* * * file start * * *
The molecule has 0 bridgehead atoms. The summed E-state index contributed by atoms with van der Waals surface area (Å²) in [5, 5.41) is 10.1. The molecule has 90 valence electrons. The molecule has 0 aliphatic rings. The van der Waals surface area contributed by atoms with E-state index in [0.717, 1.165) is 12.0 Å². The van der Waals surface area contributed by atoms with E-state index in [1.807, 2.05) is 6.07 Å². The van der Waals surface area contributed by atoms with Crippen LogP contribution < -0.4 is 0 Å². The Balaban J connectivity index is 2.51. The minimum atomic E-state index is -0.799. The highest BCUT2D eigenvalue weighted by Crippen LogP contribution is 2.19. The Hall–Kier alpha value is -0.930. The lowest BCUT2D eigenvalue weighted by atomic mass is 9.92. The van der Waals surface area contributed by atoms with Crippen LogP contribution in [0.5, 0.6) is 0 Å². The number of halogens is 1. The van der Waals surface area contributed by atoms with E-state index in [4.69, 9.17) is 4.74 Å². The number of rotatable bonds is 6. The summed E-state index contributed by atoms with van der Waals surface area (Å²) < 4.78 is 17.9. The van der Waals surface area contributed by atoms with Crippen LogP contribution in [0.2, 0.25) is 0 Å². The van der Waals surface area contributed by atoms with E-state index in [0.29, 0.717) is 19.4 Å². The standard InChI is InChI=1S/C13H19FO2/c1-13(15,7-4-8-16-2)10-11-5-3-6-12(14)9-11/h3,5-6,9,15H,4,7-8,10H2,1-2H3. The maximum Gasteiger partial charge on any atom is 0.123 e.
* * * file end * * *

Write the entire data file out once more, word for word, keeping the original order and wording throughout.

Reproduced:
The molecule has 0 bridgehead atoms. The summed E-state index contributed by atoms with van der Waals surface area (Å²) in [5, 5.41) is 10.1. The molecule has 90 valence electrons. The molecule has 0 aliphatic rings. The van der Waals surface area contributed by atoms with E-state index in [0.717, 1.165) is 12.0 Å². The van der Waals surface area contributed by atoms with E-state index in [1.807, 2.05) is 6.07 Å². The van der Waals surface area contributed by atoms with Crippen LogP contribution < -0.4 is 0 Å². The Balaban J connectivity index is 2.51. The minimum atomic E-state index is -0.799. The highest BCUT2D eigenvalue weighted by Crippen LogP contribution is 2.19. The Hall–Kier alpha value is -0.930. The lowest BCUT2D eigenvalue weighted by atomic mass is 9.92. The van der Waals surface area contributed by atoms with Crippen LogP contribution in [0.5, 0.6) is 0 Å². The number of halogens is 1. The van der Waals surface area contributed by atoms with E-state index in [4.69, 9.17) is 4.74 Å². The number of rotatable bonds is 6. The summed E-state index contributed by atoms with van der Waals surface area (Å²) < 4.78 is 17.9. The van der Waals surface area contributed by atoms with Crippen LogP contribution in [0.2, 0.25) is 0 Å². The van der Waals surface area contributed by atoms with E-state index in [0.29, 0.717) is 19.4 Å². The standard InChI is InChI=1S/C13H19FO2/c1-13(15,7-4-8-16-2)10-11-5-3-6-12(14)9-11/h3,5-6,9,15H,4,7-8,10H2,1-2H3. The maximum Gasteiger partial charge on any atom is 0.123 e.